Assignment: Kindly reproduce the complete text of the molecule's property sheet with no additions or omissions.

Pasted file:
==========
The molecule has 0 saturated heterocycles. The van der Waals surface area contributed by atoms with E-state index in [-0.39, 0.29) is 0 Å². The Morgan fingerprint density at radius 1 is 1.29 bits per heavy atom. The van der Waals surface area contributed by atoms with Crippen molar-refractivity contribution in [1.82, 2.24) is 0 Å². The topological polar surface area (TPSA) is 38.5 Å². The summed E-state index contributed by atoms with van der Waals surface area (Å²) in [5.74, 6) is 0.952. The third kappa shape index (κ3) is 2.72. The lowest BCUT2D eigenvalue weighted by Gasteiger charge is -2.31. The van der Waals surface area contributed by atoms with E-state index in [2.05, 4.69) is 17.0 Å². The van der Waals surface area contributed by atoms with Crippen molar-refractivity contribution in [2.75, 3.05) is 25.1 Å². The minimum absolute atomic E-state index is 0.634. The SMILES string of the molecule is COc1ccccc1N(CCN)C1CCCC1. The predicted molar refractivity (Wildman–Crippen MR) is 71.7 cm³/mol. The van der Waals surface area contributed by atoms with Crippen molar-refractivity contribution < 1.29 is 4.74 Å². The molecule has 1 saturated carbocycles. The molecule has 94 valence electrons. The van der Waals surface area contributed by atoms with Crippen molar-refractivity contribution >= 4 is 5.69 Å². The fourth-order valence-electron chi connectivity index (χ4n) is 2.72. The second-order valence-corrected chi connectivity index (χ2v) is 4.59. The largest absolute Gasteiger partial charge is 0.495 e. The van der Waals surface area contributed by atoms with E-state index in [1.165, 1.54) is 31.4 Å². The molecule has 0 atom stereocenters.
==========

The molecule has 0 saturated heterocycles. The van der Waals surface area contributed by atoms with E-state index in [-0.39, 0.29) is 0 Å². The Morgan fingerprint density at radius 1 is 1.29 bits per heavy atom. The van der Waals surface area contributed by atoms with Crippen molar-refractivity contribution in [1.82, 2.24) is 0 Å². The topological polar surface area (TPSA) is 38.5 Å². The summed E-state index contributed by atoms with van der Waals surface area (Å²) in [5.74, 6) is 0.952. The third kappa shape index (κ3) is 2.72. The lowest BCUT2D eigenvalue weighted by Gasteiger charge is -2.31. The van der Waals surface area contributed by atoms with E-state index in [2.05, 4.69) is 17.0 Å². The van der Waals surface area contributed by atoms with Crippen molar-refractivity contribution in [2.75, 3.05) is 25.1 Å². The minimum absolute atomic E-state index is 0.634. The SMILES string of the molecule is COc1ccccc1N(CCN)C1CCCC1. The predicted molar refractivity (Wildman–Crippen MR) is 71.7 cm³/mol. The van der Waals surface area contributed by atoms with Crippen molar-refractivity contribution < 1.29 is 4.74 Å². The molecule has 1 saturated carbocycles. The molecule has 94 valence electrons. The van der Waals surface area contributed by atoms with Crippen molar-refractivity contribution >= 4 is 5.69 Å². The fourth-order valence-electron chi connectivity index (χ4n) is 2.72. The second-order valence-corrected chi connectivity index (χ2v) is 4.59. The largest absolute Gasteiger partial charge is 0.495 e. The van der Waals surface area contributed by atoms with E-state index in [1.165, 1.54) is 31.4 Å². The molecule has 0 atom stereocenters.